On Saturday morning, the Colombian daily newspaper El Tiempo reported that the country’s largest rebel group that has waged a five decade civil war in their country have recognized the victims of the armed conflict for the first time ever.
The recognition came in the form of a joint statement from the Colombian government and the Revolutionary Armed Forces of Colombia (FARC), saying that they have come to an agreement of principles for the ongoing peace negotiations taking place in Havana, which will now focus on the victims of the conflict. A list of ten basic principles was released, which will now be the foundation of the talks.
Here are the ten basic principles outlined in the agreement released Saturday. The principles were originally published in Spanish are translated to English below:
1. Appreciation of victims: Both groups agreed it is important to recognize the victims of the conflict, not only as victims, but as citizens with full rights.
2. Acknowledgment of responsibility: The acknowledgment of responsibility towards the victims of the conflict must be adhered to.
3. Recognize the rights of the victims: The rights of the victims of the conflict are not negotiable.
4. Victim participation: The debate on the satisfaction of the rights of victims of serious human rights violations and breaches of international humanitarian law during the conflict, requires the participation of victims themselves.
5. The discovery of the truth: Clarifying what happened during the conflict, including its multiple causes, origins and effects, is a key part of the fulfillment of the rights of victims, and society in general. Rebuilding trust depends on full clarification and recognition of the truth.
6. Reparation for victims: Victims are entitled to be compensated for damages suffered because of the conflict. Restoring the rights of victims and transforming their living conditions after the end of the conflict is a fundamental part of the construction of stable and lasting peace.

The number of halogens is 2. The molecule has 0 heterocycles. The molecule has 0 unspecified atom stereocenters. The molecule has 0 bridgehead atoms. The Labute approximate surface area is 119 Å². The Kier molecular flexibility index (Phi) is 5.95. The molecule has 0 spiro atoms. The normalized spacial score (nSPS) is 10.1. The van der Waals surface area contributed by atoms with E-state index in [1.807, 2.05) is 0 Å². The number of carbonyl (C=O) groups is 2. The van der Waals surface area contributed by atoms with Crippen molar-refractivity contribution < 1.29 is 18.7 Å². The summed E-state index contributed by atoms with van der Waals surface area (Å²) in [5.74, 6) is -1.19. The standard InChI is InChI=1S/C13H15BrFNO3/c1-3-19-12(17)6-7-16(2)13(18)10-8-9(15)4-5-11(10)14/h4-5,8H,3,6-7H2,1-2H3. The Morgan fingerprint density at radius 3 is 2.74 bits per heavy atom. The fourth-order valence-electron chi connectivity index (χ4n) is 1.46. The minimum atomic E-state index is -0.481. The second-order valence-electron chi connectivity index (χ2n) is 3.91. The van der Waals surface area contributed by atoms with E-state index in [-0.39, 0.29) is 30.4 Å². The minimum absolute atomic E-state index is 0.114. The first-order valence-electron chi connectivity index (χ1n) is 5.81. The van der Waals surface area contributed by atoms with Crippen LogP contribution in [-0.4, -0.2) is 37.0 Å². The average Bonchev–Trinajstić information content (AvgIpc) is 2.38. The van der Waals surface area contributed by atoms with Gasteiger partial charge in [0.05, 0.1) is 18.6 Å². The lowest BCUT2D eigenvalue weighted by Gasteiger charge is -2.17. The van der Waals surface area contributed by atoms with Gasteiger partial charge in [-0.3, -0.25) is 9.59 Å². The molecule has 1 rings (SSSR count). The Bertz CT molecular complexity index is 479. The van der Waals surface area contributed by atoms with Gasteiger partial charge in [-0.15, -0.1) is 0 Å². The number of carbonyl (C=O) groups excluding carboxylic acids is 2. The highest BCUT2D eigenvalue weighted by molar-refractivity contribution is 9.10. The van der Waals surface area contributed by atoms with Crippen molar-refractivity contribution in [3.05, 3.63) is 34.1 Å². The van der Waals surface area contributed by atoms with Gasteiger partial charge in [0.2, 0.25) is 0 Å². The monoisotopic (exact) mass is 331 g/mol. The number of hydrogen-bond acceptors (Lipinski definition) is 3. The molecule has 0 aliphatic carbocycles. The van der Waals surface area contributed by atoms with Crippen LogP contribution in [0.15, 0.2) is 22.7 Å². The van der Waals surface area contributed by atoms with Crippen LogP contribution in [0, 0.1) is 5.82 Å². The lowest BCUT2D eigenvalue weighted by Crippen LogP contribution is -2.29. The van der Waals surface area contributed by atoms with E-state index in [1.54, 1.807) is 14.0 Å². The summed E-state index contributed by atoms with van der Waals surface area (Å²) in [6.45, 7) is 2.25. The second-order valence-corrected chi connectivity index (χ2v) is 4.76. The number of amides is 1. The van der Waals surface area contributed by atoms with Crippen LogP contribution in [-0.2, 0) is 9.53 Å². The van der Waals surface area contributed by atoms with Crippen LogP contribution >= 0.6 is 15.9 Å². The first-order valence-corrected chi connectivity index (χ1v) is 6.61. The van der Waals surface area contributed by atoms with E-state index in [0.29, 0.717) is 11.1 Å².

7. Guarantees protection and security: Protecting the life and personal integrity of the victims is the first step to satisfying their other rights.
8. Guarantee of non-repetition: The end of conflict and the implementation of reforms arising from the Final Agreement, constitute the main guarantee of non-repetition and how to ensure that new generations of victims do not arise. The measures adopted both in point 5 and the other agenda items should aim to ensure no repetition so that no Colombian again be put at risk of becoming a victim.
9. Principle of reconciliation: One of the objectives of the satisfaction of victims' rights is the reconciliation of all Colombian citizens to travel roads of civility and conviviality.
10. Focus on rights: All the agreements we reach points on the agenda and in particular point 5: "Victims" should contribute to the protection and guarantee of full enjoyment of the rights of all. Human rights are inherent to all human beings equally, which means they belong to every individual by virtue of being, and therefore their recognition is not a concession. These rights are universal, indivisible and interdependent and must be considered globally in a fair and equitable manner. Consequently, the State has the duty to promote and protect all human rights and fundamental freedoms, and every citizen's duty not to violate the human rights of their fellow citizens.
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“The victims are at the center of the peace process,” said Humberto de la Calle, head of the delegation of Colombian President Juan Manuel Santos. “We’re not here to negotiate about their rights, but to ensure that the government and the FARC will respond to their concerns in the best way possible."
President Santos weighed in on the development on Twitter, saying that the recognition of victims in the Civil War is great news.
This breakthrough in the peace process comes only a week before a presidential election that would see President Santos serving a second term. Santos is currently trailing behind candidate Óscar Iván Zuluaga, a former finance minister who is backed by popular former President Álvaro Uribe, who served before Santos.
Santos has bet his presidency and reputation on the peace talks, that have been taking place since 2012. So far, accords have been reached on three of the five items on the agenda: land reform, the FARC’s political role, and drug trafficking.
Formally ending the conflict, and “truth and reparations” for the victims are the only last two items on the agenda.
Zuluaga is not a fan of the peace process that he sees as being too forgiving of the FARC. And according to the Economist, he has been vocal about steps he would take if elected to prematurely end the talks.
Nevertheless, following the release of the principles listed above, a delegation of victims will be joining the peace talks in Havana in the near future, though no specific date has been set.
Daniel Rivero is a producer/reporter for Fusion who focuses on police and justice issues. He also skateboards, does a bunch of arts related things on his off time, and likes Cuban coffee.